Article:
Opponent's argument against bill:(United Nations press release, June 3, 2013):
Secretary-General Ban Ki-moon str
The Uniting and Strengthening America by Fulfilling Rights and Ensuring Effective Discipline Over Monitoring Act of 2014 or the USA FREEDOM Act: Congressional Summary:
Opposing argument: (ACLU, "Surveillance Reform After the USA Freedom Act", June 3, 2015): The USA Freedom Act that passed by a 67-32 margin is not as strong as we wanted. It is markedly weaker than the original version of the USA Freedom Act that the ACLU first supported in 2013. We supported a sunset of the provisions in an effort to advance more comprehensive reform, including rejecting surveillance through cybersecurity information-sharing legislation. Notwithstanding this, however, it is very clear that the USA Freedom Act is a historic step forward.
Opposing argument: (Cato Institute , "Cato scholars differ on USA Freedom Act", Oct., 2015): The privacy community remained divided over the USA Freedom Act. The final version of the bill reauthorized several expiring Patriot Act provisions, but limited bulk collection. Some legislators argued that to pass new legislation would only provide the government convenient new legal justification for its spying--which it would interpret broadly. On the opposite side of the argument stood some pro-privacy groups who held that modest reforms were better than no reforms at all.
Congressional Summary: To extend and enhance limitations on the transfer or release of individuals detained at Guantanamo Bay. No amounts appropriated for any agency of the US Government may be used, for two years, to construct or modify any facility in the US, to house an individual detained at Guantanamo.
Proponents reasons for voting YEA: Rep. WALORSKI: 21 terrorists have been released just in November alone to foreign countries. This measure would repeal current law that has allowed the administration to transfer prisoners to foreign countries and reduce the population at GTMO down to 127. Detainees at GTMO pose a real threat to our national security. HR 401 would prohibit any detainee transfers to Yemen. Yemen's branch of al Qaeda was founded by former GTMO detainees. We cannot risk trusting the world's most dangerous terrorists to its most dangerous places, nor should we simply cut them loose in rich, stable countries with no security safeguards in place.
Opponents reasons for voting NAY: (CloseGuantanamo.org article, Jan. 2015): The prison at Guantanamo Bay has been open for 13 years. In 2009, President Obama pledged to close Guantanamo within a year. Yet it remains open, undermining America's values and national security. Almost half of the remaining 122 prisoners--55 men in total--were cleared for release in 2010 through 2013. Some of these men were previously cleared by the Bush Administration--some as long ago as 2004. It is unacceptable that the U.S. government continues to hold men that its own national security experts have recommended for release or transfer, and that Congress has intervened to maintain this deplorable state of affairs. We call for the immediate closure of Guantanamo. Guantanamo harms our nation every day it stays open, and it continues to serve as a potent symbol for terrorist recruitment.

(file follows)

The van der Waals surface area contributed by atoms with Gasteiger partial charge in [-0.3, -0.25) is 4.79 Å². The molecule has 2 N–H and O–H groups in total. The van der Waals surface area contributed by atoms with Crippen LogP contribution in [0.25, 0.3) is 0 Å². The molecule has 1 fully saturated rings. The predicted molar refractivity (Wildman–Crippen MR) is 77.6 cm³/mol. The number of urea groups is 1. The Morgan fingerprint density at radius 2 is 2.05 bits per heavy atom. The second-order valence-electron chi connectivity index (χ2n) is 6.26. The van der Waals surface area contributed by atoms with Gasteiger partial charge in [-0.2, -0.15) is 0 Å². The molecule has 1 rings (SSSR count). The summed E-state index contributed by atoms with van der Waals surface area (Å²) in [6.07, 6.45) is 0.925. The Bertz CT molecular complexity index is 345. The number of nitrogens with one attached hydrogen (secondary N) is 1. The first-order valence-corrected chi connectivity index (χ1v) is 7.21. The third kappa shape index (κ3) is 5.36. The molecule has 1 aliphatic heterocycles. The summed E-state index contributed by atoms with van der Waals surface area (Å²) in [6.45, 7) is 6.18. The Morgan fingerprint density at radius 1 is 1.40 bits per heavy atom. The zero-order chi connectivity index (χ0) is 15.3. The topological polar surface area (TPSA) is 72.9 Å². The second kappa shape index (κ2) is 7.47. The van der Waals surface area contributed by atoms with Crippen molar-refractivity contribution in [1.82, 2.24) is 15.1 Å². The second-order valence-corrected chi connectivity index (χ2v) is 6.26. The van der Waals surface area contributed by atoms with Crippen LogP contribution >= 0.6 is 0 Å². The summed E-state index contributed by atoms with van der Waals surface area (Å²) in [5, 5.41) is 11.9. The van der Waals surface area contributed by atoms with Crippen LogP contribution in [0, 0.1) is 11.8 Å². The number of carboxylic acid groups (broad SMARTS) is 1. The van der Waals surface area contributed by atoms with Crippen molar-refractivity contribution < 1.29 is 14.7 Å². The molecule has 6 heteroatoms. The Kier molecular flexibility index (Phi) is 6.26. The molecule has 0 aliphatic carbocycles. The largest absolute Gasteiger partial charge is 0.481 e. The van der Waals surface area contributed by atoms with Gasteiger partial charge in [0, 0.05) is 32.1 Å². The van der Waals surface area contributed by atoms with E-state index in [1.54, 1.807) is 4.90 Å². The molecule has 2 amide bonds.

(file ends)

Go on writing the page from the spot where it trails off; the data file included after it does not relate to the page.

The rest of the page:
Congressional Summary: HR 1735: The National Defense Authorization Act authorizes FY2016 appropriations and sets forth policies regarding the military activities of the Department of Defense (DOD), and military construction. This bill also authorizes appropriations for Overseas Contingency Operations (OCO), which are exempt from discretionary spending limits. The bill authorizes appropriations for base realignment and closure (BRAC) activities and prohibits an additional BRAC round.
Wikipedia Summary: The NDAA specifies the budget and expenditures of the United States Department of Defense (DOD) for Fiscal Year 2016. The law authorizes the $515 billion in spending for national defense and an additional $89.2 billion for the Overseas Contingency Operations fund (OCO).
Opposition statement by Rep. Gerry Connolly (May 15, 2015): Congressman Connolly said he opposed the bill because it fails to end sequestration, and pits domestic investments versus defense investments. Said Connolly, "This NDAA uses a disingenuous budget mechanism to circumvent sequestration. It fails to end sequestration."
Support statement by BreakingDefense.com(Sept, 2015): Republicans bypassed the BCA spending caps (the so-called sequester) by shoving nearly $90 billion into the OCO account, designating routine spending as an emergency war expenses exempted from the caps. This gimmick got President Barack Obama the funding he requested but left the caps in place on domestic spending, a Democratic priority. "The White House's veto announcement is shameful," Sen. John McCain said. "The NDAA is a policy bill. It cannot raise the budget caps. It is absurd to veto the NDAA for something that the NDAA cannot do."
Legislative outcome: House rollcall #532 on passed 270-156-15 on Oct. 1, 2015; Senate rollcall #277 passed 70-27-3 on Oct. 7, 2015; vetoed by Pres. Obama on Oct. 22, 2015; passed and signed after amendments.
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George P. Bush
Cristina Tzintzun Ramirez
Senate races 2021-22:
AK: Incumbent Lisa Murkowski(R)
vs.Challenger Kelly Tshibaka(R)
vs.2020 candidate Al Gross(D)
AL: Incumbent Richard Shelby(R) vs.U.S. Rep. Mo Brooks(R) vs.Ambassador Lynda Blanchard(R) vs.Katie Britt(R) vs.Judge Jessica Taylor(R) vs.Brandaun Dean(D) vs.
AR: Incumbent John Boozman(R)
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Senate Votes (analysis)
815 A Brazos, PMB 550, Austin, TX 78701